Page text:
Worst. Op-Ed. Ev-var.

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Ron Rosenbaum deconstructs renowned deconstructionist Stanley Fish's really awful NY Times op-ed about this new curiosity called "Starbucks."

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  1. Ron Rosenbaum could have written a funny article in a single page. By the end, I almost feel sympathy for Professor Fish. Rosenbaum now has a problem with expecting service from companies we pay to serve us? Is it the word “serve” that bothers him?

    I can just see Rosenbaum seething in his office as he reads Fish’s Op-Ed in a Thurston Howell voice. What a colossal dickhead.

    By the way, Tom Robbins made fun of Starbucks and its faux sophistication way back in 1990 in Skinny Legs and All. Ha ha, you missed it Rosenbaum, you onerous prick, you missed it, ha ha ha ha ha. Stupid writer.

  2. Emphasis on the word “almost.”

  3. I enjoyed it. Simple vulgar self-indulgence, and a chance to wallow in the feeling superiority over someone more famous and highly paid than myself.

  4. (Reprint of my comment in the Slate’s Fray)

    It is “just one instance of the growing practice of shifting the burden of labor to the consumer-gas stations, grocery and drug stores, bagel shops (why should I put on my own cream cheese?), airline check-ins, parking lots.”

    When Congress or the States raise the minimum wage higher than the market rate for unskilled labor, another burden of labor is shifted to the consumer.

    Raising the minumum wage is what removed the “Service” from Service Stations (gas stations for those of you under 30.)
    Maybe you don’t mind pumping your own gas, checking your own oil, or even filling your own cup with ice and cola, but think about the pimply faced teenagers who have a harder time now finding their first entry-level job.

    This economic analysis is beyond the understanding of liberal professors like Fish. The world has changed and he doesn’t have a clue that he is part of the problem.

  5. “Raising the minumum wage is what removed the ‘Service’ from Service Stations”

    Nice try. Except in New Jersey, where they have the cheapest gas in the nation. Close refineries, sure, but your minimum wage argument isn’t helped when the station owner is also the main employee.

    There are several “full service” gas stations in Pinellas County, FL, that charge the same for service or self-service. I have never had those unskilled, pimply-faced idiots anywhere near my car. FWIW.

  6. Full service gas stations are for old people

  7. Minumum wage must’ve done in the barber shop quartet, too.

  8. Wow! That one was off the Snark-O-Meter! Is this guy an H&R regular? I wish all columns were written like that.

  9. It is comical how late this gentleman noticed Starbucks. I must add that I too prefer the diner atmosphere and don’t mind leaving a tip in exchange for having them bring me a coffee and some breakfast item. I don’t like going to Starbucks for similar reasons that he doesn’t like it… but it’s old news. Most of the time I’m getting my coffee and going elsewhere. Or if it’s mid-day, it’s rude to go into a diner and occupy a table just to drink coffee at it when the waitress could have a larger table of lunchers (though, I guess you could sit at the counter). And as for adding cream and sugar yourself, what I wouldn’t give for DuDo’s to have do-it-yourself creamer. Yes, I would like some coffee with my cream, thanks.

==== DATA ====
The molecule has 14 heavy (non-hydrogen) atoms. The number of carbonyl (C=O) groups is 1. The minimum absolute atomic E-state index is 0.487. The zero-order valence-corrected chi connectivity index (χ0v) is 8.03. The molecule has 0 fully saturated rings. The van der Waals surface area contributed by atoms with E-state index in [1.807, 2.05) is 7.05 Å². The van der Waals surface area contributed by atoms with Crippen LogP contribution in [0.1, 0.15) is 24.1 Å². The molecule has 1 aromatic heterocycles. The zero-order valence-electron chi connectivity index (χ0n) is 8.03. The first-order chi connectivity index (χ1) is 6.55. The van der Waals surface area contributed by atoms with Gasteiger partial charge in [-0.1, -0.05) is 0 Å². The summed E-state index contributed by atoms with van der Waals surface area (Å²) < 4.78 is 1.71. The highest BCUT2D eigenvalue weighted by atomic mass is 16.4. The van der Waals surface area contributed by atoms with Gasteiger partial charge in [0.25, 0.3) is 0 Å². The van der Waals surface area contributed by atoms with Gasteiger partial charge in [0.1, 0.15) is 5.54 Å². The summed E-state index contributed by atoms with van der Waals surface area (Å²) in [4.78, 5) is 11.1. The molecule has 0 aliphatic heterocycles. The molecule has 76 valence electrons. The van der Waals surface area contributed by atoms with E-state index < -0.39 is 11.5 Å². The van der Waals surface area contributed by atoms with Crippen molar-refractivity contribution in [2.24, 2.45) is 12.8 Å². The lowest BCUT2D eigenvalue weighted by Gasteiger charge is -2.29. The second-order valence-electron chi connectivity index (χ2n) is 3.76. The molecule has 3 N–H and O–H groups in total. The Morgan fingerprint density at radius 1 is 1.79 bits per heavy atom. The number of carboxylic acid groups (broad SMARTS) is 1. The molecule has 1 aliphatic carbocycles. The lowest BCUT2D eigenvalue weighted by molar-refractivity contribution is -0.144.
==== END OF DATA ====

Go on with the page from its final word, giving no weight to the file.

10. The problem with the op-ed (not mentioned by Rosenbaum) is that it is baloney.

    If you want regular old coffee at starbucks, it’s less than $2 and you don’t need to bother with all the extra stuff. And it comes straightaway – the cashier pours it rather than having to wait for a barista. And the old-style coffee shops are still around if that’s what he really wants. And even at the old style places they don’t put in the cream and the sugar for you. And the reason they don’t (the same reason bagel places don’t put on the cream cheese) is because people like it the way they like it so its better to let them customize it themselves.

  11. “You may have one or two people in front of you who are ordering a drink with more parts than an internal combustion engine.”

    Yeah, that attitude annoys me. So I like iced mochas. So it does taste like a milkshake. Fuck off.

    Imagine, a man of his distinction, forced to “put on my own cream cheese.” Why is there no one to do it for him?

    If that Professor Fish is wearing cream cheese, then he has bigger problems than where to find someone to do it for him.

  12. “The problem with the op-ed (not mentioned by Rosenbaum)…”

    Rosenbaum doesn’t care about setting the old man straight. He just wants to up his readership by being a complete ass to an out-of-touch old man.

    Rosenbaum’s next article, “Hey Old Lady, Your So Slow, You Suck”

  13. Seems like the NYT and Slate are hard up for content.

  14. Okay, and H&R, too.

  15. Seems like the NYT and Slate are hard up for content.

    Some editor at the NYT had to be laughing his ass off when he read that. I can’t believe they published it.

  16. Smugly mocking the smug mockings of a pretentious old man is just dandy. Turnabout is fair play.

    It reminds me of a chat I had with an elderly Brahmin man in the Kolkata airport. He shifted the discussion to the Caste System (as I a guest I’d have never brought it up), and after making it clear that he thought it was awful, he said something incredibly telling: